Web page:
A Reasonable Approximation

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A command-line grammar of graphics

Sometimes I'm at my command prompt and I want to draw a graph.

Problem: I don't know gnuplot. Also, there's a couple things about it that bug me, and make me not enthusiastic about learning it.

One is that it seems not really designed for that purpose. It implements a whole language, and the way to use it for one-off commands is just to write a short script and put it in quotes.

The other is its whole paradigm. At some point in the distant past I discovered ggplot2, and since then I've been basically convinced that the "grammar of graphics" paradigm is the One True Way to do graphs, and everything else seems substandard. No offense, gnuplot, it's just… you're trying to be a graphing library, and I want you to be a graphing library that also adheres to my abstract philosophical notions of what a graphing library should be.

If you're not familiar with the grammar of graphics, I'd summarize it as: you build up a graph out of individual components. If you want a scatter plot, you use the "draw points" component. If you want a line graph, you use the "draw line segments" component. If you want a line graph with the points emphasized, you use both of those components. Want to add a bar chart on top of that too? Easy, just add the "draw bars" component. Want a smoothed curve with confidence intervals? There's a "smooth this data" component, and some clever (but customizable) system that feeds the output of that into the "draw a line graph" and "draw a ribbon" components. Here's a gallery of things it can do

So, rather than adapt myself to the world, I've tried to adapt the world to myself.

There's a python implementation of the paradigm, called plotnine.1 (It has its own gallery.) And now I've written a command-line interface to plotnine.

It's not as powerful as it plausibly could be. But it's pretty powerful2, and if I stop developing now I might find it fully satisfies my needs in future. For example, I took a dataset of covid cases-per-capita timeseries for multiple countries. Then both of these graphs came from the same input file, only manipulated by grep to restrict to twelve countries:

A time series graph A change in rank graph

(The second one isn't a type of graph that needs to be implemented specifically. It's just a combination of the components "draw points", "draw line segments" and "draw text".)

Now admittedly, I had to use a pretty awful hack to get that second one to work, and it wouldn't shock me if that hack stops working in future. On the other hand, I deliberately tried to see what I could do without manipulating the data itself. If I wasn't doing that, I would have used a tool that I love named q, which lets you run sql commands on csv files, and then there'd be no need for the awful hack.

Anyway. If you're interested, you can check it out on github. There's documentation there, and examples, including the awful hack I had to use in the above graph. To set expectations: I don't anticipate doing more work on this unprompted, in the near future. But if people are interested enough to engage, requesting features or contributing patches or whatever, I do anticipate engaging back. I don't want to take on significant responsibility, and if this ever became a large active project I'd probably want to hand it over to someone else, but I don't really see that happening.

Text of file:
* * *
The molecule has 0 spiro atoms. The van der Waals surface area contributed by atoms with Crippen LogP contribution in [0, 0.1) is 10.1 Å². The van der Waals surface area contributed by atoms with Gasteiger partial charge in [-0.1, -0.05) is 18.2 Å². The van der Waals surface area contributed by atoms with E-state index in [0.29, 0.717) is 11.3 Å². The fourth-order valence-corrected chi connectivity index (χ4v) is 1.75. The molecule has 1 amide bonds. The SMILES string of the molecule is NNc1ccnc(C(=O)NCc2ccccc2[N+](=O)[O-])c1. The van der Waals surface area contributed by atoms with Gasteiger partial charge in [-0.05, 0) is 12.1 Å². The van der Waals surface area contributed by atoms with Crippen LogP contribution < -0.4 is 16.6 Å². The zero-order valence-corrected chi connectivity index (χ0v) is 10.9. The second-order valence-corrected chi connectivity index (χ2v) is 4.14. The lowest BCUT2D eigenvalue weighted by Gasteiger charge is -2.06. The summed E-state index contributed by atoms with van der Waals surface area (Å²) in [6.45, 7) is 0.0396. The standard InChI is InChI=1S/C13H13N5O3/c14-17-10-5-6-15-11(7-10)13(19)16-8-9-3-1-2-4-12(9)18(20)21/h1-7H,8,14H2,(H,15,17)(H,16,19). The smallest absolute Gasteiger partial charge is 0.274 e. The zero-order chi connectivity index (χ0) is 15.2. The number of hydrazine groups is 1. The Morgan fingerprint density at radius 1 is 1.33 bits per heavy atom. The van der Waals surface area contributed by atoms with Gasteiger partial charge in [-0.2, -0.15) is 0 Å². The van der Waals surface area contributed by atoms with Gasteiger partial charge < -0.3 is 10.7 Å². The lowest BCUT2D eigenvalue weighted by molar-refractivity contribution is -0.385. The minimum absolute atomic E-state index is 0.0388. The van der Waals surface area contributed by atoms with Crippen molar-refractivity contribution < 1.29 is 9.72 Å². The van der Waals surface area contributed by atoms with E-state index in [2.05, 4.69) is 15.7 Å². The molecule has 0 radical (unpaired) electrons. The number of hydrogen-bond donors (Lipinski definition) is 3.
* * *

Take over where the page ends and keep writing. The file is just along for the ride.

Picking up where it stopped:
1. I'm aware of two other things that could plausibly be called python implementations of the grammar of graphics, but on reflection I exclude them both.

    The first is a package that used to literally be called ggplot. The creator of the original ggplot2 (if there was a prior non-2 ggplot, I can't find it) pointed out that the name was confusing, so it got renamed to ggpy, and now it's defunct anyway. But I don't count it, because under the hood it didn't have the grammar thing going on. It had the surface appearance of something a lot like ggplot2, but it didn't have the same flexibility and power.

    The other is one I started writing myself. I exclude it for being nowhere near complete; I abandoned it when I discovered that plotnine existed and was further along. I did think mine had the nicer API - I was trying to make it more pythonic, where plotnine was trying to be a more direct translation of ggplot2. But that hardly seemed to matter much, and if I really cared I could implement my API on top of plotnine.

    I only remember two things plotnine was missing that I supported. One was the ability to map aesthetics simultaneously before and after the stat transform (ggplot2 only allows one or the other for each aesthetic). I'm not convinced that was actually helpful. Coincidentally, a few days ago plotnine 0.8.0 came out with the same feature, but more powerful because it supports after-scale too. The other was a rudimentary CLI, and now plotnine has one of those too. 

  2. Most of this power, to be clear, comes from plotnine itself, from the grammar of graphics paradigm, and from python's scientific computing ecosystem. My own contribution is currently less than 250 lines of python; I may have used some design sense not to excessively limit the power available, but I didn't provide the power. 

Posted on 30 March 2021

Tagged: software

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